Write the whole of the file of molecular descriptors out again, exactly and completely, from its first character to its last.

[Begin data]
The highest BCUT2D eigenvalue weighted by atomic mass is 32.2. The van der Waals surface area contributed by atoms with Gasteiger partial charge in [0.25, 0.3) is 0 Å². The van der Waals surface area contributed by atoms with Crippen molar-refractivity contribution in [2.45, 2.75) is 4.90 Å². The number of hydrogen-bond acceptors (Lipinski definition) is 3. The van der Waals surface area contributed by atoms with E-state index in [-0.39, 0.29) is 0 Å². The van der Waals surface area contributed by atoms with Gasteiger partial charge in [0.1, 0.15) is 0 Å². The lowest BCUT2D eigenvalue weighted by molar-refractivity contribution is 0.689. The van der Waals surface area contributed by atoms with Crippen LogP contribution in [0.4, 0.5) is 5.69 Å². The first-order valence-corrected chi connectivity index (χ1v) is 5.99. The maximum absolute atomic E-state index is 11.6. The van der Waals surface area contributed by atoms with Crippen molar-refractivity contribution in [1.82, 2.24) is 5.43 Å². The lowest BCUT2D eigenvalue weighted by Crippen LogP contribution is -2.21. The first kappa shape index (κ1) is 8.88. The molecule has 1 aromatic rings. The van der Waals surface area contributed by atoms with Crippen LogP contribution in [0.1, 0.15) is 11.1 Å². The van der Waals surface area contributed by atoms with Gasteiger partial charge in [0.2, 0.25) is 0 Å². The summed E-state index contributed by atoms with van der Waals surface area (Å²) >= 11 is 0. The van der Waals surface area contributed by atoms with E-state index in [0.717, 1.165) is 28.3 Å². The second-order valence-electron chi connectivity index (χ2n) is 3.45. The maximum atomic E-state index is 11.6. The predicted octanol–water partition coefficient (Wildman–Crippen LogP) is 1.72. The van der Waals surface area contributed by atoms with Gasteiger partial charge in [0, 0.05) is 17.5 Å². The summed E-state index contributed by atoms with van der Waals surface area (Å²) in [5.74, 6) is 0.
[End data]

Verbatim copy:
The highest BCUT2D eigenvalue weighted by atomic mass is 32.2. The van der Waals surface area contributed by atoms with Gasteiger partial charge in [0.25, 0.3) is 0 Å². The van der Waals surface area contributed by atoms with Crippen molar-refractivity contribution in [2.45, 2.75) is 4.90 Å². The number of hydrogen-bond acceptors (Lipinski definition) is 3. The van der Waals surface area contributed by atoms with E-state index in [-0.39, 0.29) is 0 Å². The van der Waals surface area contributed by atoms with Gasteiger partial charge in [0.1, 0.15) is 0 Å². The lowest BCUT2D eigenvalue weighted by molar-refractivity contribution is 0.689. The van der Waals surface area contributed by atoms with Crippen LogP contribution in [0.4, 0.5) is 5.69 Å². The first-order valence-corrected chi connectivity index (χ1v) is 5.99. The maximum absolute atomic E-state index is 11.6. The van der Waals surface area contributed by atoms with Crippen molar-refractivity contribution in [1.82, 2.24) is 5.43 Å². The lowest BCUT2D eigenvalue weighted by Crippen LogP contribution is -2.21. The first kappa shape index (κ1) is 8.88. The molecule has 1 aromatic rings. The van der Waals surface area contributed by atoms with Crippen LogP contribution in [0.1, 0.15) is 11.1 Å². The van der Waals surface area contributed by atoms with Gasteiger partial charge in [0.2, 0.25) is 0 Å². The summed E-state index contributed by atoms with van der Waals surface area (Å²) >= 11 is 0. The van der Waals surface area contributed by atoms with E-state index in [0.717, 1.165) is 28.3 Å². The second-order valence-electron chi connectivity index (χ2n) is 3.45. The maximum atomic E-state index is 11.6. The predicted octanol–water partition coefficient (Wildman–Crippen LogP) is 1.72. The van der Waals surface area contributed by atoms with Gasteiger partial charge in [0, 0.05) is 17.5 Å². The summed E-state index contributed by atoms with van der Waals surface area (Å²) in [5.74, 6) is 0.